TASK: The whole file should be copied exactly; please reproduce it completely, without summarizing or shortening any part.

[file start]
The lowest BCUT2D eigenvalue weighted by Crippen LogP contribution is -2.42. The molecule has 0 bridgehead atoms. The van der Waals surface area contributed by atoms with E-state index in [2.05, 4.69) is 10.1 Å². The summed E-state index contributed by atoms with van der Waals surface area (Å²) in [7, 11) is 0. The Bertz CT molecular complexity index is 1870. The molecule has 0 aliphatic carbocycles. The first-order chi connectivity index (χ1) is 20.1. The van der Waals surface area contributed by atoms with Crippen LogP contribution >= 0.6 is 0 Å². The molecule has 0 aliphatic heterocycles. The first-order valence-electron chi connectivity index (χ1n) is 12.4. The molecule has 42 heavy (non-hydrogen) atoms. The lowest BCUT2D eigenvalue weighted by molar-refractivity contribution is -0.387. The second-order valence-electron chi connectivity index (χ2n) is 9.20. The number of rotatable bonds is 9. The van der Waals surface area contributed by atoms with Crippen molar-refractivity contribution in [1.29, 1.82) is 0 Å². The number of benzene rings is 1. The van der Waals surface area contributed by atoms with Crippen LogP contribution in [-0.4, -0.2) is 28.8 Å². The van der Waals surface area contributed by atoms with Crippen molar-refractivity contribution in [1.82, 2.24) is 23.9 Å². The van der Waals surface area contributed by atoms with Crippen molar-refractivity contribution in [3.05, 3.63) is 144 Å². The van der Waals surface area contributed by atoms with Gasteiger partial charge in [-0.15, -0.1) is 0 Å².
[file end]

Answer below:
The lowest BCUT2D eigenvalue weighted by Crippen LogP contribution is -2.42. The molecule has 0 bridgehead atoms. The van der Waals surface area contributed by atoms with E-state index in [2.05, 4.69) is 10.1 Å². The summed E-state index contributed by atoms with van der Waals surface area (Å²) in [7, 11) is 0. The Bertz CT molecular complexity index is 1870. The molecule has 0 aliphatic carbocycles. The first-order chi connectivity index (χ1) is 20.1. The van der Waals surface area contributed by atoms with Crippen LogP contribution >= 0.6 is 0 Å². The molecule has 0 aliphatic heterocycles. The first-order valence-electron chi connectivity index (χ1n) is 12.4. The molecule has 42 heavy (non-hydrogen) atoms. The lowest BCUT2D eigenvalue weighted by molar-refractivity contribution is -0.387. The second-order valence-electron chi connectivity index (χ2n) is 9.20. The number of rotatable bonds is 9. The van der Waals surface area contributed by atoms with Crippen molar-refractivity contribution in [1.29, 1.82) is 0 Å². The number of benzene rings is 1. The van der Waals surface area contributed by atoms with Crippen LogP contribution in [-0.4, -0.2) is 28.8 Å². The van der Waals surface area contributed by atoms with Crippen molar-refractivity contribution in [1.82, 2.24) is 23.9 Å². The van der Waals surface area contributed by atoms with Crippen molar-refractivity contribution in [3.05, 3.63) is 144 Å². The van der Waals surface area contributed by atoms with Gasteiger partial charge in [-0.15, -0.1) is 0 Å².